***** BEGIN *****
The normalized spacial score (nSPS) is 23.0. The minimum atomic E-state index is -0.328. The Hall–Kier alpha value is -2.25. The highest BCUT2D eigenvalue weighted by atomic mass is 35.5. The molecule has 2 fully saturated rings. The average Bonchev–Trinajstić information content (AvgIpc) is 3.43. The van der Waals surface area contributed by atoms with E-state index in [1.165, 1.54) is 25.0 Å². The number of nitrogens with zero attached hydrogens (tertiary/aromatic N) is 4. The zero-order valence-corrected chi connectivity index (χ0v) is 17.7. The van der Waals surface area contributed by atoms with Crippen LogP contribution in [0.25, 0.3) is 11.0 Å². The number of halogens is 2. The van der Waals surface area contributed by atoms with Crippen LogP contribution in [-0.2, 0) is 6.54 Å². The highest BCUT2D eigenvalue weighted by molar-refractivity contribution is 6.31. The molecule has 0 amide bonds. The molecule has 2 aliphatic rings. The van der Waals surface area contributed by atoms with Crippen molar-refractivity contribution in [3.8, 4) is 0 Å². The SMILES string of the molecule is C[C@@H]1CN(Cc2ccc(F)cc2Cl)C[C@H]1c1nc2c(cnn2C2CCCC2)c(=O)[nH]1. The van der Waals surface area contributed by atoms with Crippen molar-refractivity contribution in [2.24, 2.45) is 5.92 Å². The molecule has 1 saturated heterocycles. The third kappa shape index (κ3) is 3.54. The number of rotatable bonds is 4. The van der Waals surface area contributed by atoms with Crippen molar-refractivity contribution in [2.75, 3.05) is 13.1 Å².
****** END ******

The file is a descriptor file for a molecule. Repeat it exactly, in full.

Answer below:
The normalized spacial score (nSPS) is 23.0. The minimum atomic E-state index is -0.328. The Hall–Kier alpha value is -2.25. The highest BCUT2D eigenvalue weighted by atomic mass is 35.5. The molecule has 2 fully saturated rings. The average Bonchev–Trinajstić information content (AvgIpc) is 3.43. The van der Waals surface area contributed by atoms with E-state index in [1.165, 1.54) is 25.0 Å². The number of nitrogens with zero attached hydrogens (tertiary/aromatic N) is 4. The zero-order valence-corrected chi connectivity index (χ0v) is 17.7. The van der Waals surface area contributed by atoms with Crippen LogP contribution in [0.25, 0.3) is 11.0 Å². The number of halogens is 2. The van der Waals surface area contributed by atoms with Crippen LogP contribution in [-0.2, 0) is 6.54 Å². The highest BCUT2D eigenvalue weighted by molar-refractivity contribution is 6.31. The molecule has 0 amide bonds. The molecule has 2 aliphatic rings. The van der Waals surface area contributed by atoms with Crippen molar-refractivity contribution in [3.8, 4) is 0 Å². The SMILES string of the molecule is C[C@@H]1CN(Cc2ccc(F)cc2Cl)C[C@H]1c1nc2c(cnn2C2CCCC2)c(=O)[nH]1. The van der Waals surface area contributed by atoms with Crippen molar-refractivity contribution in [2.24, 2.45) is 5.92 Å². The molecule has 1 saturated heterocycles. The third kappa shape index (κ3) is 3.54. The number of rotatable bonds is 4. The van der Waals surface area contributed by atoms with Crippen molar-refractivity contribution in [2.75, 3.05) is 13.1 Å².